"Against a backdrop of grave threats and growing turmoil in many regions, the unity of this body and the serious commitment of the entire international community will be crucial in preventing human suffering and defending our common humanity," she said, highlighting the links between the Council and the International Court of Justice in leading the way.

Elaborating on how to strengthen that relationship, Hisashi Owada, Senior Judge and President Emeritus of the International Court of Justice, suggested the Council pay more attention to its discretionary power to refer a legal dispute to the Court and to consider making use of the Court's advisory opinion under the Charter.

Theodor Meron, president of the International Residual Mechanism for Criminal Tribunals, said that in many respects, the Council had been a gate-keeper, deciding whether one situation should be subject to accountability measures.

He suggested it was time for a paradigm shift whereby the Council would refer possible violations of international law to appropriate judicial actors for further action, rather than risk becoming stymied in debates about whether atrocities occurred.

Doing so would enhance accountability and increase confidence in the courts' ability to assess evidence fairly.

Other delegates also drew upon similar examples, with many calling for the strict application of Charter provisions and suggesting ways to boost the Council's credibility and effectiveness.

Polish President Andrzej Duda said where peaceful dispute settlement was not applied, the Council, to protect international law in its darkest hour, could introduce targeted sanctions, as coercive measures were often crucial in defending international legal principles.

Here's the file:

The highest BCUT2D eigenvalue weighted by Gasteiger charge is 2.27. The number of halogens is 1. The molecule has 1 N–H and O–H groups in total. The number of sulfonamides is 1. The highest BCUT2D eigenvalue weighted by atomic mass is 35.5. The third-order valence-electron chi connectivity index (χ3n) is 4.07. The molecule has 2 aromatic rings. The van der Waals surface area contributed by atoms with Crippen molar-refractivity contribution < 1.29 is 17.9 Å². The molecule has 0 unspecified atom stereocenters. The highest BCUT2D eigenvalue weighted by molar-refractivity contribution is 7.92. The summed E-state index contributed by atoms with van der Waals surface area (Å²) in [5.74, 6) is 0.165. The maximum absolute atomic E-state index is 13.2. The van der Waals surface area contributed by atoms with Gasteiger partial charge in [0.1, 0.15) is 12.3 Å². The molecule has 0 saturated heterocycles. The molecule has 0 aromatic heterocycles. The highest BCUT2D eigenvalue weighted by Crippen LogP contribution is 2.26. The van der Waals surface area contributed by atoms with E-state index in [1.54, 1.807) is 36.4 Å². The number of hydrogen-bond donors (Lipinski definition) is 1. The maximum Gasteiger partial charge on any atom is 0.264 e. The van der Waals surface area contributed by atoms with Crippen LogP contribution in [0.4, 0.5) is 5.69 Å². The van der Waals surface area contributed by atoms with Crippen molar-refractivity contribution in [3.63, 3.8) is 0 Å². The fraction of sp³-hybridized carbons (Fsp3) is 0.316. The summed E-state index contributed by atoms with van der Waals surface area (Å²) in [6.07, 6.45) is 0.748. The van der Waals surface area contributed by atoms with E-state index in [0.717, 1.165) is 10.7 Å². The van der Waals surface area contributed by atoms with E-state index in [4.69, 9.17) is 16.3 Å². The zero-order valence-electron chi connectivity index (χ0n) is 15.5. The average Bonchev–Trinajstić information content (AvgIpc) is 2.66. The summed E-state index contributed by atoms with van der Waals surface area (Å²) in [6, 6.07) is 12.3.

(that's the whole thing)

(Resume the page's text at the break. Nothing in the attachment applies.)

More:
If and when the Council makes itself irrelevant by inaction, other avenues will have to be explored to ensure fundamental international norms were upheld, said Dutch Foreign Minister Stephanus Abraham Blok.

Ahead of the next General Assembly, the Netherlands would consult and explore such options with the Accountability, Coherence and Transparency Group, which comprises 27 small- and medium-sized states that aimed at improving Council functions.


Amid worries, concerns and proposals as well, China again displayed its determination and enthusiasm of safeguarding the authority and mandatory duties of the Council.

Chinese ambassador to the UN Ma Zhaoxu said that amid spreading local conflicts and rising security threats, efforts must be strengthened to overcome those challenges.

To do so, he made several suggestions, including that member states must adhere to all UN Charter provisions and safeguard the Council's mission and authority.

The Council represented the will of all member states and its role should be supported, Ma said. Further, all states must adhere to the peaceful resolution of international disputes, he said, adding that actions not authorized by the Council violated the Charter and international law.

Moving forward, the international community must renounce the cold war mentality and facilitate global governance, ensuring that international law was applied equally, without double standards and that sanctions outside the Council's authority were abandoned.

Win-win cooperation was a general trend and the common aspiration of the people must be respected alongside the rights of states.

Dialogue must replace confrontation, he said, emphasizing that a new philosophy must shape a sustainable security system to address threats and ensure a shared future of peace and stability, he said.

The Security Council, as the core of the UN collective security mechanism, shoulders a major responsibility in tackling international security threats and challenges, which is a herculean task, he said.